EPA’s rationale for withdrawing the Clean Water Rule is dead wrong. Here’s why.

The Clean Water Rule was established to clarify which bodies of water are protected by the federal Clean Water Act of 1972. (Photo Credit: Geoff Livingston)

We live in a nation of laws and rules for a reason. They make democracy possible.

That’s why Environmental Defense Fund last week submitted public comments on the Clean Water Rule, which the Trump Administration is proposing to rescind.

The Clean Water Rule, also known as Waters of the United States (WOTUS), was established in 2015 by the U.S. Environmental Protection Agency and Army Corps of Engineers to clarify which bodies of water are protected by the federal Clean Water Act of 1972.

Soon after it was enacted, stakeholder groups sued – practically standard practice anytime a significant policy is put forward. We recognize the different opinions around WOTUS, but aversion to controversy is not basis for setting policy.

And yet, that’s what the EPA is trying to do – remove a policy not because it is unlawful, but because it is under litigation, which the EPA claims “produces uncertainty.”

An erosion of long-held democratic values

This is exactly the kind of arbitrary action by a government agency that Congress feared and why, in 1946, it passed the Administrative Procedure Act. The APA sets out clear standards that prevent government agencies from undermining the core principles of democracy.

President Harry S. Truman signed the Administrative Procedure Act in 1946. (Photo Credit: Wikimedia Commons)

It was born in a combative political environment not unlike ours today.

In the 1930s, President Franklin Delano Roosevelt began creating new federal agencies to help guide the country through the Great Depression – part of his New Deal package to revive the economy. But many members of Congress grew wary of the powers these new agencies possessed and sought to hold them accountable.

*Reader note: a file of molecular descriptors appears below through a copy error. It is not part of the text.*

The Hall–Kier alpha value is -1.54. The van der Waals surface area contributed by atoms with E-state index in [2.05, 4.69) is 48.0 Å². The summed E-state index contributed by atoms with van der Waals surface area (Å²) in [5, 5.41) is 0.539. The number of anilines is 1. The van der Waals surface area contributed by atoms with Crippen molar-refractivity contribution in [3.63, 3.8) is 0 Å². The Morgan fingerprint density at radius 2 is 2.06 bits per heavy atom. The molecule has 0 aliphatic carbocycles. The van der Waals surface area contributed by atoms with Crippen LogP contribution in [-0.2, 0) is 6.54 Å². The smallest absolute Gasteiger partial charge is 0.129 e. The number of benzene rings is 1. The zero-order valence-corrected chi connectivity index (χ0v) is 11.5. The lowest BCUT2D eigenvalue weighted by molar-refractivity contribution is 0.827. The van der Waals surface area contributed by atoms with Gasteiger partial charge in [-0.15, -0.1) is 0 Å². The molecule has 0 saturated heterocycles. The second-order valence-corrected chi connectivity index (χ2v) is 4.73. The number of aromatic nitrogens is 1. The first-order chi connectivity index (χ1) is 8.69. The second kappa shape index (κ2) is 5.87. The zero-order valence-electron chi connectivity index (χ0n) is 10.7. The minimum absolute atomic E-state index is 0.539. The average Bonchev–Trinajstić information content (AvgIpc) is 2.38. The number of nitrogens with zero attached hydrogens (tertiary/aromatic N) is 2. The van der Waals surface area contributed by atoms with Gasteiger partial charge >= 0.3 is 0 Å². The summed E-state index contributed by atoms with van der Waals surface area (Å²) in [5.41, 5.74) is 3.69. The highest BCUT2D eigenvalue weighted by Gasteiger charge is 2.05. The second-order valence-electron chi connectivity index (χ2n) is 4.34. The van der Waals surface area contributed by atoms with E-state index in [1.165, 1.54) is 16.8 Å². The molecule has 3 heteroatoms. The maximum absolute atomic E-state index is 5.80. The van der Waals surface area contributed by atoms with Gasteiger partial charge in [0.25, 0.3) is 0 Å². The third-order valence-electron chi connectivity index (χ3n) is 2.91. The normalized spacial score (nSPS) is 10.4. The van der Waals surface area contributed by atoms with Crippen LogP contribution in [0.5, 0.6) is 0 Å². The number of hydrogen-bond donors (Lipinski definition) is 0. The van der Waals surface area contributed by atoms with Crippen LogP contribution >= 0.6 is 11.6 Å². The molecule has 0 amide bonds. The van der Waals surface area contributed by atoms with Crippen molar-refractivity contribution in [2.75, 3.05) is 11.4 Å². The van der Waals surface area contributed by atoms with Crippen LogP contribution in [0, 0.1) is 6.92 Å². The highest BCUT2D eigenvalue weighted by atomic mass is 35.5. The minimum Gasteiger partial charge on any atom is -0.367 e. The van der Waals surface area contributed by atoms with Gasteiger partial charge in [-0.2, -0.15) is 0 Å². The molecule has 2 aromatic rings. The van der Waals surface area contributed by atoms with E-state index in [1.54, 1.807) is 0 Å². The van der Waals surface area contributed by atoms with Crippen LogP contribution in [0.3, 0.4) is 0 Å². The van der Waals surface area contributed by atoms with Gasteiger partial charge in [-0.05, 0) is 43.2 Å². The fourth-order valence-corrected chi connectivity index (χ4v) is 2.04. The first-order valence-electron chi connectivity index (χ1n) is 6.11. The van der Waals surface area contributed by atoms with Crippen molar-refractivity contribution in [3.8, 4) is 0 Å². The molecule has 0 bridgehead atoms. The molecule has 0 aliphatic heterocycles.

After a more than a decade of study, wrangling and public input, Congress passed the APA to ensure that agencies would only act after providing the public with fair notice and a meaningful opportunity to provide input. The APA also requires that agencies engage in reasoned decision-making – in other words, that they weigh all relevant factors and thoroughly explain their decisions.

If any agency action could be withdrawn solely due to pending or potential litigation and “regulatory uncertainty” – a catch phrase of this administration – our nation’s regulatory structures would be in constant flux, lack rigor and lose factual and scientific basis.

Major policy changes require due process

The EPA’s proposed rescission of the Clean Water Rule is not merely a codification of the “status quo,” or “reopening” of the rule as the agency argues, but is a substantive change in EPA’s interpretation of the law and a major change in policy – which triggers all of the requirements of the APA.

If any agency action could be withdrawn solely due to pending or potential litigation and “regulatory uncertainty” – a catch phrase of this administration – our nation’s regulatory structures would be in constant flux, lack rigor and lose factual and scientific basis.

For example, if the APA allowed an agency to yank a decision simply because of litigation or regulatory uncertainty, EPA could withdraw pesticide approvals as soon as anyone with a lawyer challenged the approval with litigation.

A dangerous precedent

EPA’s rationale for repealing the Clean Water Rule has sweeping implications for administrative law generally. It undermines basic democratic principles, and it sets a dangerous precedent for rulemaking processes.

EDF supports science-based policy. While we may not agree with every agency action, all Americans should agree that rules must be established, revised, or even rescinded through the transparent and fair process Congress wisely established more than 70 years ago.

With this WOTUS withdrawal proposal, EPA is doing the opposite.

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